Why the beatitudes?

By Fr. Roy Cimagala

I BELIEVE we are all familiar with the beatitudes, those Christ-defined formulation of how we can be considered blessed. (cfr. Mt 5,1-12) They intriguingly convert what we usually consider as human disasters or clear disadvantages and inconveniences according to worldly standards into a source of joy, a means of our redemption, a path to heaven, narrow and difficult though they may be.

They expand our understanding of what should comprise as our true happiness by including those situations which we normally regard as unsavory and therefore to be avoided as much as possible and hated even.

They portray the way love, which is the essence of God and is what is also meant for us, can be lived in the confusing condition of our earthly life where good and evil are mixed up.

That is why the Catechism teaches us that the beatitudes are considered as depicting “the countenance of Jesus Christ and portray his charity. They express the vocation of the faithful associated with the glory his Passion and Resurrection, they shed light on the actions and the attitudes characteristic of the Christian life,” it says.

And it adds, “They are the paradoxical promises that sustain hope in the midst of tribulations, they proclaim the blessings and rewards already secured, however dimly, for Christ’s disciples; they have begun in the lives of the Virgin Mary and all the saints.” (1717)

The beatitudes are so articulated by Christ in order to serve as a profound and most effective antidote to our strong, almost invincibly strong tendency to self-love, to self-indulgence.

Yes, we need to declare an unrelenting war against our self-indulgence which has become a very formidable problem we all have. Yes, this has always been a problem to us, but these days it is much more so.

With the many new wonderful things that can instantly give us convenience, comfort, pleasure and satisfaction, many of us are trapped into the very sticky web of obsessions, addictions and the many other forms of self-indulgence that feed on our weaknesses, like lust, pride, conceit, gluttony, unhinged curiosities, envy, etc., etc.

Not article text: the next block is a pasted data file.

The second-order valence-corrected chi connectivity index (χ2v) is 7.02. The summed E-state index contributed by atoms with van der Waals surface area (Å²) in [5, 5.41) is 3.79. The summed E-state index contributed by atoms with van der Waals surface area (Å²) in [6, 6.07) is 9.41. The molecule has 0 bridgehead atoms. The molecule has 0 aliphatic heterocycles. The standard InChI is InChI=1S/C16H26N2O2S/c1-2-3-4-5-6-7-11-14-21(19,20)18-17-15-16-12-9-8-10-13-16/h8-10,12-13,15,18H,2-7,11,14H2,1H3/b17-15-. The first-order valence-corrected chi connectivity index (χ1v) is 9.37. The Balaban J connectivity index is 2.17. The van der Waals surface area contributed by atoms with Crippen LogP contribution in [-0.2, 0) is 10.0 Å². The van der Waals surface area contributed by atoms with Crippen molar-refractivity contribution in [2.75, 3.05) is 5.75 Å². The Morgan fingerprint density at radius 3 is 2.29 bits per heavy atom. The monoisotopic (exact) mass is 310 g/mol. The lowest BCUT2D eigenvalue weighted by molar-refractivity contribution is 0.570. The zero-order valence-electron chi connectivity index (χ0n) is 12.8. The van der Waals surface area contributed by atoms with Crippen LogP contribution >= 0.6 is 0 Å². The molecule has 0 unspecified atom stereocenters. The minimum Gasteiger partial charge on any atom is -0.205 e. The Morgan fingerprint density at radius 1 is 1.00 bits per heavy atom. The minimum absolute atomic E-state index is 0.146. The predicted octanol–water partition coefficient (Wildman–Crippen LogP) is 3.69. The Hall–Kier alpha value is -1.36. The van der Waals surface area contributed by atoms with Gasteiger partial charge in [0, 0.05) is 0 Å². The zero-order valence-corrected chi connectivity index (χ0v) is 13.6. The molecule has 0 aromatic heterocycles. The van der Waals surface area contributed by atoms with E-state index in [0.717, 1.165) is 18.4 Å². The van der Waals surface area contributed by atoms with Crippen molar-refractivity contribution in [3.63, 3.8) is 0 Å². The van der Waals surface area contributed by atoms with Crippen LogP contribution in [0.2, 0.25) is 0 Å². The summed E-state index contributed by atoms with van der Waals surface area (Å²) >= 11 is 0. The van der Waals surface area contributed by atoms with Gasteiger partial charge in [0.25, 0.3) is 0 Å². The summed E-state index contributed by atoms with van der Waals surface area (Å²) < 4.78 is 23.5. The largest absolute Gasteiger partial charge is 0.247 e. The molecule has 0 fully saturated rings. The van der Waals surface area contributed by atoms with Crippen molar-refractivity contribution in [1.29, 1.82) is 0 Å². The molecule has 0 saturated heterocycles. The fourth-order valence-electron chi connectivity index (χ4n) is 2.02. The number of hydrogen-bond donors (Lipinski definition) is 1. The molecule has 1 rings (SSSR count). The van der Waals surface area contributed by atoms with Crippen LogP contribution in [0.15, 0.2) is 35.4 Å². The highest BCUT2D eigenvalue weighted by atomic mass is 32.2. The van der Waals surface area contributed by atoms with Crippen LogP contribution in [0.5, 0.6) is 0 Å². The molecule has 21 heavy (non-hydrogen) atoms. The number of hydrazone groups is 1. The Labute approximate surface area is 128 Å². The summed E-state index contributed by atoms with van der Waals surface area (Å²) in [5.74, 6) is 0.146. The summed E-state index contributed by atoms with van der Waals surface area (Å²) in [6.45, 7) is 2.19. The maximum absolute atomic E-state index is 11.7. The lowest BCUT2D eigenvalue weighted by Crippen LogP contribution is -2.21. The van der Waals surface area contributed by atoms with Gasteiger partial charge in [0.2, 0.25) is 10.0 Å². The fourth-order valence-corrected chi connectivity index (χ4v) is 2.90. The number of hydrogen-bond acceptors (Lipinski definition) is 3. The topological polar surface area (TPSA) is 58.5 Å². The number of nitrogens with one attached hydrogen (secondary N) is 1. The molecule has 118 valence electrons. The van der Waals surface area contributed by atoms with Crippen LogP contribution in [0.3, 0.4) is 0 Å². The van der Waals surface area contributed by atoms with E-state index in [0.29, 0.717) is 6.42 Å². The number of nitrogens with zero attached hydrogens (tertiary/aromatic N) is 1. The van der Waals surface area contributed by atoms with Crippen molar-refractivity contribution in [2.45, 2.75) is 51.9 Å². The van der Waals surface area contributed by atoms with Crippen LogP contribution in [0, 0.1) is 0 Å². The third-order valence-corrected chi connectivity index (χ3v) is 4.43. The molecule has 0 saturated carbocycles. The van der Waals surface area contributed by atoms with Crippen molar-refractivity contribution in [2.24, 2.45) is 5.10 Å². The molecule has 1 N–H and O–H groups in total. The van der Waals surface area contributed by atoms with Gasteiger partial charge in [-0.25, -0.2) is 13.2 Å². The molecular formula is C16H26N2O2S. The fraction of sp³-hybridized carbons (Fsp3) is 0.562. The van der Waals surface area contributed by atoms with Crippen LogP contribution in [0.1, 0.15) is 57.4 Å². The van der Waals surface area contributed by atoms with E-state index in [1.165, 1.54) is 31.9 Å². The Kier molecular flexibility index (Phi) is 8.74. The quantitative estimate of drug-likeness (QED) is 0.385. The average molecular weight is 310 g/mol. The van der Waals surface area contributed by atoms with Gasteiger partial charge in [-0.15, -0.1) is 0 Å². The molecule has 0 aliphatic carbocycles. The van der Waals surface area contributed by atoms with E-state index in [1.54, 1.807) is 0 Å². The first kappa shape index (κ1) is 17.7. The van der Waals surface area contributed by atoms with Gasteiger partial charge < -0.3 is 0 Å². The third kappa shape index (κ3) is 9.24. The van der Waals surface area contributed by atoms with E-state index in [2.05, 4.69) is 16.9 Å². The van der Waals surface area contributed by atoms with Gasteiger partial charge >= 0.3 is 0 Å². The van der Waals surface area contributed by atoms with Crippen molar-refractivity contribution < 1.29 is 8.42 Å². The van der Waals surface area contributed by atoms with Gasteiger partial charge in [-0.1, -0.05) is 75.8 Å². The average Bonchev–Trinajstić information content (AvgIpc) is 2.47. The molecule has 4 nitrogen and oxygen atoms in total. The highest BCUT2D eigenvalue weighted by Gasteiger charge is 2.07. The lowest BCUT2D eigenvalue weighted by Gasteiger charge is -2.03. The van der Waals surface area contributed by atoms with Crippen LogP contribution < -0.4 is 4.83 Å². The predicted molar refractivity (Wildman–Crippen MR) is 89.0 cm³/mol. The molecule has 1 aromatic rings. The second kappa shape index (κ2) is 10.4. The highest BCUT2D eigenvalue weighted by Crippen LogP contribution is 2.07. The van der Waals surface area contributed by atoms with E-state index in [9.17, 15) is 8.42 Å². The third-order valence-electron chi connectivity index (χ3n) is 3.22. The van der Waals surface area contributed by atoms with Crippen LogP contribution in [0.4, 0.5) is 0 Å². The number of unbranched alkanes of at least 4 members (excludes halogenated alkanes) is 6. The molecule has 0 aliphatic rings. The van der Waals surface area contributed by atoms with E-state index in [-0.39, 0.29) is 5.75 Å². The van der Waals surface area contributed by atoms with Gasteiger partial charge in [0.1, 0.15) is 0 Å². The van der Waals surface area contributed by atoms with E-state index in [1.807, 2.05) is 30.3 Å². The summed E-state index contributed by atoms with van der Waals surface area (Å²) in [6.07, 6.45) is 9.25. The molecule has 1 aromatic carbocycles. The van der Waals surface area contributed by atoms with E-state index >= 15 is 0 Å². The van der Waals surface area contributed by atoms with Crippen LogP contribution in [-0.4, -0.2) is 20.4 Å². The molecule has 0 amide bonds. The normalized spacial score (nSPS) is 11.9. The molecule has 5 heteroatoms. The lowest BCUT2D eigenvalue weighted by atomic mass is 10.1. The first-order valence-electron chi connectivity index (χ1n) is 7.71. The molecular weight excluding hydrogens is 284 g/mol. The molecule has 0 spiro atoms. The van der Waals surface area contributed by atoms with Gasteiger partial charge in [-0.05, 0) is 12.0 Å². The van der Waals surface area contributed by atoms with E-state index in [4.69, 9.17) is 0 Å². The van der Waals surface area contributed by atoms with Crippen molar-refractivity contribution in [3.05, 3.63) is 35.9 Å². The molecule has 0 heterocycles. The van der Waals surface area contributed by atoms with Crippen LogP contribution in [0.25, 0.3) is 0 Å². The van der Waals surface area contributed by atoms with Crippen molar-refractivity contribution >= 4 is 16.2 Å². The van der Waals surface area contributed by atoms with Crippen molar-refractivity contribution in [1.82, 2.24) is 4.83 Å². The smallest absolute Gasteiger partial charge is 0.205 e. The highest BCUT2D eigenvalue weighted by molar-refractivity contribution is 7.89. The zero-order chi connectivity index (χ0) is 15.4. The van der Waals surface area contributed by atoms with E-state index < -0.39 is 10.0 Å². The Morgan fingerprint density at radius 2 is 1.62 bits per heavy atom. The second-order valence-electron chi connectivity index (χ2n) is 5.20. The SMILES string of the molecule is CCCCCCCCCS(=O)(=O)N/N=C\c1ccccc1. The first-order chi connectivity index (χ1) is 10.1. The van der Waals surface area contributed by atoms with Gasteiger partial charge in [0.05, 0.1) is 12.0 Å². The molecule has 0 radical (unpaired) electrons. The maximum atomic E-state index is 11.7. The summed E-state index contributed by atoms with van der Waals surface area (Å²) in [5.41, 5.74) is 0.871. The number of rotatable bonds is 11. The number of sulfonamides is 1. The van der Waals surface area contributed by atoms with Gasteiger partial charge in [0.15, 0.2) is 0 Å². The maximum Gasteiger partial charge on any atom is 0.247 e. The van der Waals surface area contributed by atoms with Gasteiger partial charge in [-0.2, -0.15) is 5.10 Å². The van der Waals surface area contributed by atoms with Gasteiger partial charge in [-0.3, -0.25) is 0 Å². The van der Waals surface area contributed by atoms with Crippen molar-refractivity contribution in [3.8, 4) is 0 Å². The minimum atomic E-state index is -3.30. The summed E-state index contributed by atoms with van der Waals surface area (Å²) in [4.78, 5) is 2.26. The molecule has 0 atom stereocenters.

We just have to give a cursory look around to see how bad this problem is. Many people are just looking at their cellphones most of the time. There are reports saying that many young people often forget their meals and lose sleep because of what they do in the Internet. It’s clear they are terribly hooked there and it seems it’s now next to the impossible to get them out of there.

As a result, many duties and responsibilities are left unattended. Disorder and chaos are fast gaining ground as priorities are skewed. Superficiality has now become a mainstream lifestyle, reinforcing the trend toward consumerism, materialism and what Pope Francis refers to as the “throw-away culture” where ethical and moral considerations are ignored or even flouted, i.e., regarded with contempt.

In short, the beatitudes detach us from our own selves so that we can truly identify ourselves with Christ who is the very pattern of our humanity and the savior of our sin-damaged humanity. They are actually a way to our liberation from our own self-inflicted bondage to merely earthly and bodily urges. They purify us from any stain caused by our worldly attachments.

They have to be understood from the point of view of our faith and never just from our own estimations of things, no matter how impressive these estimations may be due to our philosophies, ideologies, cultures, etc.

Email: roycimagala@gmail.com